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Russian Soldiers Forced to Serve Motherland Through ‘Bribery, Blackmail and Extortion’ – Novaya Gazeta

Sergey Kiselev / Moskva News Agency

Russia’s military top brass are forcing junior officers to serve in the armed services against their will, often long after they apply for dismissal, the investigative Novaya Gazeta newspaper reported Monday. 

Russian law makes it “nearly impossible” to resign from the army without a compelling reason, lawyers say.  

“This issue affects everyone [in the military], but it’s true that it’s most difficult for lieutenants” to successfully quit the military, Novaya Gazeta quoted an unnamed lawyer who represents servicemen of various ages as saying.

Testimonials from the customers of a legal firm that offers servicemen help in terminating their contracts shed light on the range of tactics that officers use to threaten their juniors. At least four lieutenants said their higher-ups threatened them with jail time. Two warrant officers said they were warned with potential violence by “bandits.” A captain was unable to obtain a discharge for 22 years, according to the firm’s testimonials.

“Bribery, blackmail and extortion: any means will do to keep you serving,” Viktor Dey, a lieutenant featured in Novaya Gazeta’s report and one of the legal firm’s clients, quoted a senior official who urged him to stay as saying.

Dey sought to force his superiors’ hands by violating the terms of his contract, but the higher-ups closed their eyes to his violations, according to the report. Dey eventually resolved to change his line of work while still being listed as an active-duty servicemember, doing the bare minimum to avoid disciplinary action, Novaya Gazeta reported.

The Defense Ministry denied rumors of an internal “ban” on discharging contract soldiers or that soldiers are “persecuted” and “insulted” for seeking a discharge.

The ministry added that it’s “interested in keeping the most motivated and competent specialists in the military service.”

“This issue affects everyone [in the military], but it’s true that it’s most difficult for lieutenants” to successfully quit the military, Novaya Gazeta quoted an unnamed lawyer who represents servicemen of various ages as saying.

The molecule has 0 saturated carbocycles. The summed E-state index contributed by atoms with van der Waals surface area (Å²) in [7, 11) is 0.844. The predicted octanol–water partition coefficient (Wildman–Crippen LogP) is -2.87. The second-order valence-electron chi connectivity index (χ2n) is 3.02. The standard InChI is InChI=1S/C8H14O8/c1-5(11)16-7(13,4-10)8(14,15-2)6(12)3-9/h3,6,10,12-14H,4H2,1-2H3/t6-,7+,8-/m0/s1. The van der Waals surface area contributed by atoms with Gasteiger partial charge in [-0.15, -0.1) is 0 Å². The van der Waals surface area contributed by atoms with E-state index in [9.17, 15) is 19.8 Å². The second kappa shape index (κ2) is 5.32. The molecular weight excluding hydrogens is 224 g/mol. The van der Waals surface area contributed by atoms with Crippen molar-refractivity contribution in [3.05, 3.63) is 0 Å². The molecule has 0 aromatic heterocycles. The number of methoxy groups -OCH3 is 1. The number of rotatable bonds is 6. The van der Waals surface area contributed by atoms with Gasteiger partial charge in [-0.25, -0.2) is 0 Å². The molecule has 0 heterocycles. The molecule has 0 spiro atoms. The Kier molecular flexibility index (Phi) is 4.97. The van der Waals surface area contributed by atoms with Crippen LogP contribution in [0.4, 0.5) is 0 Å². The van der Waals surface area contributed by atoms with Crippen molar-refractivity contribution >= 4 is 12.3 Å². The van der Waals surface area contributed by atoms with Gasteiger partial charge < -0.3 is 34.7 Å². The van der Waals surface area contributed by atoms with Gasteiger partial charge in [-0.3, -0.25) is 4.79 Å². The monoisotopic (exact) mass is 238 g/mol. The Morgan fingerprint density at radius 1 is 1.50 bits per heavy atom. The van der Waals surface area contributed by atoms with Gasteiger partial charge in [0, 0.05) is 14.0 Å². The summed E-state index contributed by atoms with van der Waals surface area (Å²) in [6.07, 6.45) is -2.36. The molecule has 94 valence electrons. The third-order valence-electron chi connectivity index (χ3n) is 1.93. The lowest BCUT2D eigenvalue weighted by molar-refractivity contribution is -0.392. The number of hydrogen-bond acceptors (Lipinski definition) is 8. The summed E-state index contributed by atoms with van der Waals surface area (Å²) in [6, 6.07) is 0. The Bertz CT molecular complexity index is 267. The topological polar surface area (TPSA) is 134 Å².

Testimonials from the customers of a legal firm that offers servicemen help in terminating their contracts shed light on the range of tactics that officers use to threaten their juniors. At least four lieutenants said their higher-ups threatened them with jail time. Two warrant officers said they were threatened with potential violence by “bandits.” A captain was unable to obtain a discharge for 22 years, according to the firm’s testimonials.

“Bribery, blackmail and extortion: any means will do to keep you serving,” Viktor Dey, a lieutenant featured in Novaya Gazeta’s report and one of the legal firm’s clients, quoted a senior official who urged him to stay as saying.

Dey sought to force his superiors’ hands by violating the terms of his contract, but the higher-ups closed their eyes to his violations, according to the report. Dey eventually resolved to change his line of work while still being listed as an active-duty servicemember, doing the bare minimum to avoid disciplinary action, Novaya Gazeta reported.

The Defense Ministry denied rumors of an internal “ban” on discharging contract soldiers or that soldiers are “persecuted” and “insulted” for seeking a discharge.

The ministry added that it’s “interested in keeping the most motivated and competent specialists in the military service.”

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